Is Windows 7 no longer fit for business use?

In a recent post, one of Microsoft’s Worldwide divisions stated that its Windows 7 operating system is outdated and no longer fit for business use.

Despite the fact that regular security updates will continue to be provided until 2020, the company claims that Windows 7 lacks the kind of security features that are necessary to counter modern threats. The operating system, which will have been released eight years ago this summer, quickly proved to be popular with users when it provided a simpler and more efficient alternative to Windows Vista. It retained its popularity beyond the release of its successor, Windows 8, which provided a tablet user interface that lacked appeal for many.

Even though 400 million devices now run Windows’ latest operating system, Windows 10, the ever-popular Windows 7 is still being run on 48.34% of laptop and desktop devices – double that of Windows 10.

Microsoft ended basic support for Windows 7 two years ago. Since this time, the OS has suffered from higher running costs, a reduction in support for newer hardware accessories and downtime because of malware. The post suggests that there are dangers for business customers, in particular, that are still using Windows 7 because it is based on ‘long-outdated security architectures’.

Although security updates will continue to be issued for another three years, the post argues that this will not provide sufficient protection to keep up with the increasing security requirements we face today. As such, the post suggests that it is now time for businesses to move on from the much-loved Windows 7 operating system.

Many will probably be wondering whether this is little more than fear-mongering in attempt to accelerate Windows 10 adoption amongst businesses.

It is dubious that the post fails to acknowledge the fact that businesses typically invest a significant amount of time and money in layered security and standard operating environments, which together enhance the security of the operating system in use. But this is not to say that businesses shouldn’t be concerned.

One of the main reasons why many companies are yet to migrate to Windows 10, of course, pertains to the difficulty for so many in undertaking such a project.

Whilst there are a small number of companies that are now looking for alternative platforms, most are too heavily invested in Windows to drop its OS entirely and its Office software remains extremely popular with business and individual users alike. And whilst Windows 8 was unpopular with many, Windows 10 offers similar functionality and layout to Windows 7, making it much more appealing than its predecessor.

The main barrier to Windows 10 migration, then, is the scale of such a project. Moving to a new operating system is a lengthy and costly project for many companies. A major IT initiative such as this can be daunting for businesses, requiring substantial investment and pre-planning.

Internal business software compatibility remains a significant issue for many. And, due to its age, legacy infrastructure can cause critical compatibility issues which complicate the process of OS migration.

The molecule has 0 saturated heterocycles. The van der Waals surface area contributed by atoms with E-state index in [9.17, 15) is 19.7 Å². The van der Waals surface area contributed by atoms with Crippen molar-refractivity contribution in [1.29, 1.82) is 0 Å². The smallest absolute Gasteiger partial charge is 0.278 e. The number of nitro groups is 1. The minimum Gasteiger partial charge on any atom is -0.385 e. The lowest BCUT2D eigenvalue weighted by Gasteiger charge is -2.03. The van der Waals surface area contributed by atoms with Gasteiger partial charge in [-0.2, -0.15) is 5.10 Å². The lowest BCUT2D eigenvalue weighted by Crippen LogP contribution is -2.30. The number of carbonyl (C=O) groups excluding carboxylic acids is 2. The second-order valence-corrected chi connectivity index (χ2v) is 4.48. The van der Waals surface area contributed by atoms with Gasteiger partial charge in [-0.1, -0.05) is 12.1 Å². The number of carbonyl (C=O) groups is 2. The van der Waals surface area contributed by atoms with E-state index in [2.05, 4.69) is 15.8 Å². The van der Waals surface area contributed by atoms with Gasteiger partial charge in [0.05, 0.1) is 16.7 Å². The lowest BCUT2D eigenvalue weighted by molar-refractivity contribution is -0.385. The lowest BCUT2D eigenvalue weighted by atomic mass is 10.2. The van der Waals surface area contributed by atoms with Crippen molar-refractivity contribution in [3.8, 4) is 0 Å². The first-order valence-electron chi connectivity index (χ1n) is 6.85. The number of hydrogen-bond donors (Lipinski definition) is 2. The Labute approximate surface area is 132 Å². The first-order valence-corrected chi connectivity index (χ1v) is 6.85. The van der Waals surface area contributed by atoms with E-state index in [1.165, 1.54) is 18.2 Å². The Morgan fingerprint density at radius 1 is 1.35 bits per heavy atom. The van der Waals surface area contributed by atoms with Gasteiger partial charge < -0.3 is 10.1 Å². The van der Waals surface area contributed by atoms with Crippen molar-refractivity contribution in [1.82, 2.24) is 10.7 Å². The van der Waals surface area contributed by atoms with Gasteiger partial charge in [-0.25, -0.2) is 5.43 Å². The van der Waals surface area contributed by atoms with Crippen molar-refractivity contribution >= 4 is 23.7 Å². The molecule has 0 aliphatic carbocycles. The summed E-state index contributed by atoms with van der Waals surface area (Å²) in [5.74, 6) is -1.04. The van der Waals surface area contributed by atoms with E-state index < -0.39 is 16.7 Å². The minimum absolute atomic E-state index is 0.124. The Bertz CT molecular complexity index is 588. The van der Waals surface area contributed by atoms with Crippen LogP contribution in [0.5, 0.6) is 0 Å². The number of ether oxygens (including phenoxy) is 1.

Significant effort is required, too, in moving legacy applications. In addition to these concerns, the cost of staff training must also be factored in. Whilst migration to Windows 10 will be easier, from an end-user perspective, for Windows 7 users than perhaps it would be for those migrating from Windows 8, there are likely to be enough differences to necessitate some form of staff training in most companies.

From our experience, there are occasions where Applications that are supported on Windows 7 are not necessarily supported on Windows 10.  Application developers are now using this to encourage companies to move to cloud based solutions.  You will need to check with Application Tech Support to ensure full Windows 10 compatibility before upgrading.

For those with a comprehensive security architecture in place, these latest assertions that Windows 7 is no longer fit for business use might seem a little overstated.

Three years may still seem a long way off. But, given the complicated nature of the process for many, now is arguably a good time to start putting plans in place for migration to a newer operating system. It is not unusual for the process to take a year and a half, and support for Windows 7 will end in January 2020. You only have to do the math to realise that the clock is ticking.

According to Microsoft, Windows 10 boasts a suit of security features that make it safer than older operating systems, including Windows Defender Advanced Threat Protection and the biometric security system, Windows Hello.

There is evidence to support the claim that Windows 10 is better equipped to protect against modern cyber threats. Just recently, it was revealed that two new zero day exploits that Microsoft had to patch in November for its older operating systems were ineffective on machines running the Anniversary Update of Windows 10.

There’s no denying that cyber threats are rapidly evolving. As such, sticking with an outdated operating system undoubtedly adds an unnecessary element of risk.

Businesses still running Windows 7 should begin the planning stages of migration soon, to ensure that their systems and sensitive data will be safe when support for the operating system ends in three years’ time.


With our range of IT support and consultancy services, Grant McGregor can take the hassle out of major IT projects. If you need advice or assistance with migration to a newer operating system, contact us today.




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